The last few years, there’s been a good old conflict of freedoms going—been between those who want the freedom to smoke, and those who want the freedom to not breathe in smoke. This debate led to five public forums last year, a student led committee (who declined to comment) and culminated in Hampshire’s new, much-bemoaned, smoking policy. The policy’s main feature is the creation of designated smoking areas around campus, with everywhere else being smoke-free. But the smoking areas weren’t built before classes began, leading to many wondering where they were or if they even existed.
“The implementation has been less than ideal,” acknowledged Dean of Students Byron McCrae.
Some students took matters into their own hands, with a pointed collection of ashtrays around a bench in Prescott. “I appreciate and respect that as an artistic response to the policy,” Byron said, “but there will be gazebo-like structures.”
Said structures are going up over the next few days: there is to be one per housing area, as well as one near the Arts Village. The designated areas were an idea brought forth by the student committee—a way for the administration to meet them halfway. The administration’s long term goal is to transition to being totally smoke-free over the next three(ish) years, perhaps by gradually cutting down the number of designated areas, as other colleges have done.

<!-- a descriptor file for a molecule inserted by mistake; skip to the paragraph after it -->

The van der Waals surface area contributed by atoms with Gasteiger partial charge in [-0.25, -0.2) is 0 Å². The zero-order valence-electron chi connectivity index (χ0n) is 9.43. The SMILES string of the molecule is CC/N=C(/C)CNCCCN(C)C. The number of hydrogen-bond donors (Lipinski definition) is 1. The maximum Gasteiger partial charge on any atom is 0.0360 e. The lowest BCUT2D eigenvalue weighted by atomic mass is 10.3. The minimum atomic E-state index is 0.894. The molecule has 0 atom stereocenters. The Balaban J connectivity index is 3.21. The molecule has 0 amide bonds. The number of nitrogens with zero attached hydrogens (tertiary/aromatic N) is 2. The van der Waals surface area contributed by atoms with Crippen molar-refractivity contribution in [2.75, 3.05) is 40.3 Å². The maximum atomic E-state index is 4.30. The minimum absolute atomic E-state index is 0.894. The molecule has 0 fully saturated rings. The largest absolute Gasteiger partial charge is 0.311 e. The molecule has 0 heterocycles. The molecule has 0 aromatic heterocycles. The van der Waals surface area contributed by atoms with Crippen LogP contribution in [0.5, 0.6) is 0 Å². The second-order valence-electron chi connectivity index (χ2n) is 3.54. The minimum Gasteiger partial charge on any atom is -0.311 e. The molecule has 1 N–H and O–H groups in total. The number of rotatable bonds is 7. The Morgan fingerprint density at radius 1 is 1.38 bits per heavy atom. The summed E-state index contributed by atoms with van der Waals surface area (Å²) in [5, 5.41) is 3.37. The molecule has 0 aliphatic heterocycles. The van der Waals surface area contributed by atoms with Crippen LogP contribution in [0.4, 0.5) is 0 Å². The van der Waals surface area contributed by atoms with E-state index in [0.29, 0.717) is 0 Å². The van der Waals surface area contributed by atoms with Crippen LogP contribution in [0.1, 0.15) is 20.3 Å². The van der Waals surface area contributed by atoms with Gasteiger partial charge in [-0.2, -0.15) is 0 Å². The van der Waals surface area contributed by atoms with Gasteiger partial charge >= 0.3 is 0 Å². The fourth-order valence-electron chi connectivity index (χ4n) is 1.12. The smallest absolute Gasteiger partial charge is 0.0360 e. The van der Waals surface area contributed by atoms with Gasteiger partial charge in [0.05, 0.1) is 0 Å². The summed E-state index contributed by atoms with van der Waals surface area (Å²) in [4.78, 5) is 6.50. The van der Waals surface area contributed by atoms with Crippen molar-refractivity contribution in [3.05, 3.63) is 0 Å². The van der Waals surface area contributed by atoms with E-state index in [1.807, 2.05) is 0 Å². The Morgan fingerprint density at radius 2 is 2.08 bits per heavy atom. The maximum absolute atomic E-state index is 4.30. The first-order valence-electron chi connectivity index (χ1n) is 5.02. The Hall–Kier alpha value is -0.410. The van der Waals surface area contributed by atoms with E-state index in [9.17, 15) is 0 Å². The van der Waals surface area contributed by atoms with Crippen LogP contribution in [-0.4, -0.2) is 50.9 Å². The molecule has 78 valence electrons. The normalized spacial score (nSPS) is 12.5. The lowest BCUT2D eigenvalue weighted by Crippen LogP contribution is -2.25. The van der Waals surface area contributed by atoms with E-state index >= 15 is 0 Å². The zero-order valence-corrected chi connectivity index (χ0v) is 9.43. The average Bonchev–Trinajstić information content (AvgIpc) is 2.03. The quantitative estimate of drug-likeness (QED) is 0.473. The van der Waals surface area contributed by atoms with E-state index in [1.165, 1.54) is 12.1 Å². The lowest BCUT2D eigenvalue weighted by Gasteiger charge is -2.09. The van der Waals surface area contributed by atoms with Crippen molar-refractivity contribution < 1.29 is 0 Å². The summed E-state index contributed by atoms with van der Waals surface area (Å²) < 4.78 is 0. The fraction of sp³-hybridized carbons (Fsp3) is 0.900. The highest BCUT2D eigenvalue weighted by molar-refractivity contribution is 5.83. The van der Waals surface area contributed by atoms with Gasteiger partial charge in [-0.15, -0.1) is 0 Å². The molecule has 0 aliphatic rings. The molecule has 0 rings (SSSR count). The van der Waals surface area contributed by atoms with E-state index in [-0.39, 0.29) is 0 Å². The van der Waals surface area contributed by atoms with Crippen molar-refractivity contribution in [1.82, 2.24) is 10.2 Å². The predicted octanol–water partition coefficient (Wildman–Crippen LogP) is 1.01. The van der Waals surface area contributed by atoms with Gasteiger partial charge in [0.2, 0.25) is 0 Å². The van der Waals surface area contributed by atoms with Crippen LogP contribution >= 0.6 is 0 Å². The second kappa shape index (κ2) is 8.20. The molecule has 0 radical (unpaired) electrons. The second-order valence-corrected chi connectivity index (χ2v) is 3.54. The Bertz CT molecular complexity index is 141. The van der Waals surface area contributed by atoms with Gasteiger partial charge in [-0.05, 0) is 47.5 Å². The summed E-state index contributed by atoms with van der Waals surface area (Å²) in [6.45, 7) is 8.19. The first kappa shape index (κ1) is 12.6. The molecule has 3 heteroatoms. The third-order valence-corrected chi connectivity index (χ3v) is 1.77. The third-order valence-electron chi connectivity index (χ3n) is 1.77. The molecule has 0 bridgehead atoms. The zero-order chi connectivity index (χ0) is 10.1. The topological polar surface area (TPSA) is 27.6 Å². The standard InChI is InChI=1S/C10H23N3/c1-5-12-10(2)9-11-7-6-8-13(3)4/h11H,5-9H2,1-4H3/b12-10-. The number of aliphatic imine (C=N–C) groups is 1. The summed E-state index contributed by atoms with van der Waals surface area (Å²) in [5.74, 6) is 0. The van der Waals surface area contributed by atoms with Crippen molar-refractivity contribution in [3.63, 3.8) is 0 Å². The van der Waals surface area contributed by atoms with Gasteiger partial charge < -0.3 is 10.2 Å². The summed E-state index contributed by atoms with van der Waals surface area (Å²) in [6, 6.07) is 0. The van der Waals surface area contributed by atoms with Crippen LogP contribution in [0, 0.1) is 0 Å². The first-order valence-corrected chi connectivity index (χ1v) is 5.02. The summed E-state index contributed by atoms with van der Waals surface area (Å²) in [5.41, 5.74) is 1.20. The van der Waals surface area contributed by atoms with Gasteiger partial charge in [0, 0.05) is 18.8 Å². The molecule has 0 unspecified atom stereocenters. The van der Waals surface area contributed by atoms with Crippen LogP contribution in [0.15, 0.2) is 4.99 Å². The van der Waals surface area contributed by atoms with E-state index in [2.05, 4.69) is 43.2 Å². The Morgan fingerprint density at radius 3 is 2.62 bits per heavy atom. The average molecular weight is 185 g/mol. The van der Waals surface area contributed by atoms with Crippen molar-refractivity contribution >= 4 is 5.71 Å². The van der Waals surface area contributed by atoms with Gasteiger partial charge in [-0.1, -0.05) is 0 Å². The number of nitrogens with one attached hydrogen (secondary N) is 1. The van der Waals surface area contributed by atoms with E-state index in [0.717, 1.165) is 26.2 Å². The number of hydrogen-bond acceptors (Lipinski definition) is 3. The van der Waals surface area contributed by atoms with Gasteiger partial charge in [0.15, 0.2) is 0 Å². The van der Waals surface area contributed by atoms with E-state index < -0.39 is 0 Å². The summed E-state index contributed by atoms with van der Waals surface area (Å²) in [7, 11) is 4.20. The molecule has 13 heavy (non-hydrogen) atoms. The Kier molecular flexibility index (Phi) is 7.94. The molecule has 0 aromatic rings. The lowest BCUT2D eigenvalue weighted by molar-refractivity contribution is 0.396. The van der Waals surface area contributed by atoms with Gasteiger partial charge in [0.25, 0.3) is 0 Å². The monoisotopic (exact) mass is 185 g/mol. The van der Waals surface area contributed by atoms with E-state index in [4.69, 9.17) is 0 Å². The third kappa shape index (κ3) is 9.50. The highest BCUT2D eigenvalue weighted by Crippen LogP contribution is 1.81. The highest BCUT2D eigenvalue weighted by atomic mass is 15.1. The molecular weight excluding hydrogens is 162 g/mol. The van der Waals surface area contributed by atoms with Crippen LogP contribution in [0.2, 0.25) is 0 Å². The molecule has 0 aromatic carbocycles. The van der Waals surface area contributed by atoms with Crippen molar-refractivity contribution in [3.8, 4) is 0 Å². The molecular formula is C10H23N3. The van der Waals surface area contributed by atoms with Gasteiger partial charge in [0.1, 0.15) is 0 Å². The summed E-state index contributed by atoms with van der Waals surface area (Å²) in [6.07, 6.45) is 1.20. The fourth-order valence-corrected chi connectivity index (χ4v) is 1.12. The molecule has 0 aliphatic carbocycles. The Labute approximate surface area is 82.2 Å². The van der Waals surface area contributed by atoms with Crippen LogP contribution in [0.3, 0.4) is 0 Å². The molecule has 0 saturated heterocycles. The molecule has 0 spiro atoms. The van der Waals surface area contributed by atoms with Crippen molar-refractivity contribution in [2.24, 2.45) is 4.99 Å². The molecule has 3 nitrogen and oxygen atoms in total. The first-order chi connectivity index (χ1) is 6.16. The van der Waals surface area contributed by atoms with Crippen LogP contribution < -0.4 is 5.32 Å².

The motivation behind the proposed ban, Byron says, was not external funding (a popular rumor) but students’ health: “One of the first student government [Editor’s Note: Yes, we used to have one of those] meetings I went to there were like fifty people there and they were talking about the pros and cons of becoming smoke-free. So it really did come up in our strategic planning process, and students in particular… wanted to know that we cared about their health. The more students believe we are a healthy campus, the more likely they are to be satisfied with Hampshire and to be satisfied with social life at Hampshire… we didn’t ask them about smoking, to be fair.”
Last year, the Wellness Center got a grant from the American College Health Association. This grant went to the training of “peer educators”—students taught to help other students quit.
The rest of the money went to “smoking cessation” supplies: nicotine patches, nicotine gum, and a lot of lollipops with notes attached, telling students to get in touch with the Wellness Center. But after Jordan Perry’s resignation last summer, the box has been left sitting in a corner of the Center for Feminisms, under the tentative jurisdiction of Emily Rimmer. She says that they’re there if students want them.
Health and Counseling is also offering support for future ex-smokers. Sara Aierstuck is hoping that they can get at some of the root causes by helping students with things such as anxiety and depression. There are also medical options: most health insurance will cover two ninety-day subscriptions for nicotine patches, for example, which Health Services can prescribe.
And if marijuana becomes legal in the state of Massachusetts? “You really shouldn’t be smoking it,” Byron said. But how that would look on campus hasn’t been formally discussed.